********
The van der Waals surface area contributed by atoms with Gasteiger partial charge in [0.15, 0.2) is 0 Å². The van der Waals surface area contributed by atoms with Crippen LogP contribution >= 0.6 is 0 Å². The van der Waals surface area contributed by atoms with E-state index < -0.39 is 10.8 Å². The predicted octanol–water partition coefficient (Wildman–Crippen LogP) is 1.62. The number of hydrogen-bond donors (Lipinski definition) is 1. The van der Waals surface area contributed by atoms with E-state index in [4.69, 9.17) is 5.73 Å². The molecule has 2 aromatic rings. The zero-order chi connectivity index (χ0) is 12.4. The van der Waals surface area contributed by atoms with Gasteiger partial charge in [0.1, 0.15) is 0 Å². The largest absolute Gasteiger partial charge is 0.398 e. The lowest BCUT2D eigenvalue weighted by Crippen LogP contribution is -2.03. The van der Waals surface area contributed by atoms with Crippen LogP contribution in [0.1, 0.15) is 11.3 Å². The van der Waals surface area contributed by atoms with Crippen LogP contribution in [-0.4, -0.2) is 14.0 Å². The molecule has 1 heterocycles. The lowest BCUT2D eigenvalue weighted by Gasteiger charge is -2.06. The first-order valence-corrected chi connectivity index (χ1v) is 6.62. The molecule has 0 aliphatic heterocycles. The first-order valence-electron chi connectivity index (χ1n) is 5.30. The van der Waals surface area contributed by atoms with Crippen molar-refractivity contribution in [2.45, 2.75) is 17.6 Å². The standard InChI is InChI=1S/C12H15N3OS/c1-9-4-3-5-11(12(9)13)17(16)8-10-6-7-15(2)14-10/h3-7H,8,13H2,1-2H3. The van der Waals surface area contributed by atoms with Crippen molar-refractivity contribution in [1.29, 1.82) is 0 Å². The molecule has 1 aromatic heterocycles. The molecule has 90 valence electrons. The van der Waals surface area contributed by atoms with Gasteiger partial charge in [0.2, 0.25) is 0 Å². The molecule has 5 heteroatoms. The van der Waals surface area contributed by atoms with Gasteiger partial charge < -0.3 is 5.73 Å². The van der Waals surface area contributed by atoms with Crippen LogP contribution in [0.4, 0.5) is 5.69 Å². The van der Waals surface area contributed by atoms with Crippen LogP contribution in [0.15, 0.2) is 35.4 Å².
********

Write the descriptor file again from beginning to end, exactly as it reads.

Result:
The van der Waals surface area contributed by atoms with Gasteiger partial charge in [0.15, 0.2) is 0 Å². The van der Waals surface area contributed by atoms with Crippen LogP contribution >= 0.6 is 0 Å². The van der Waals surface area contributed by atoms with E-state index < -0.39 is 10.8 Å². The predicted octanol–water partition coefficient (Wildman–Crippen LogP) is 1.62. The number of hydrogen-bond donors (Lipinski definition) is 1. The van der Waals surface area contributed by atoms with E-state index in [4.69, 9.17) is 5.73 Å². The molecule has 2 aromatic rings. The zero-order chi connectivity index (χ0) is 12.4. The van der Waals surface area contributed by atoms with Gasteiger partial charge in [0.1, 0.15) is 0 Å². The largest absolute Gasteiger partial charge is 0.398 e. The lowest BCUT2D eigenvalue weighted by Crippen LogP contribution is -2.03. The van der Waals surface area contributed by atoms with Crippen LogP contribution in [0.1, 0.15) is 11.3 Å². The van der Waals surface area contributed by atoms with Crippen LogP contribution in [-0.4, -0.2) is 14.0 Å². The molecule has 1 heterocycles. The lowest BCUT2D eigenvalue weighted by Gasteiger charge is -2.06. The first-order valence-corrected chi connectivity index (χ1v) is 6.62. The molecule has 0 aliphatic heterocycles. The first-order valence-electron chi connectivity index (χ1n) is 5.30. The van der Waals surface area contributed by atoms with Crippen molar-refractivity contribution in [2.45, 2.75) is 17.6 Å². The standard InChI is InChI=1S/C12H15N3OS/c1-9-4-3-5-11(12(9)13)17(16)8-10-6-7-15(2)14-10/h3-7H,8,13H2,1-2H3. The van der Waals surface area contributed by atoms with Crippen molar-refractivity contribution in [1.29, 1.82) is 0 Å². The molecule has 1 aromatic heterocycles. The molecule has 90 valence electrons. The van der Waals surface area contributed by atoms with Gasteiger partial charge in [0.2, 0.25) is 0 Å². The molecule has 5 heteroatoms. The van der Waals surface area contributed by atoms with Gasteiger partial charge < -0.3 is 5.73 Å². The van der Waals surface area contributed by atoms with Crippen LogP contribution in [0.4, 0.5) is 5.69 Å². The van der Waals surface area contributed by atoms with Crippen LogP contribution in [0.15, 0.2) is 35.4 Å².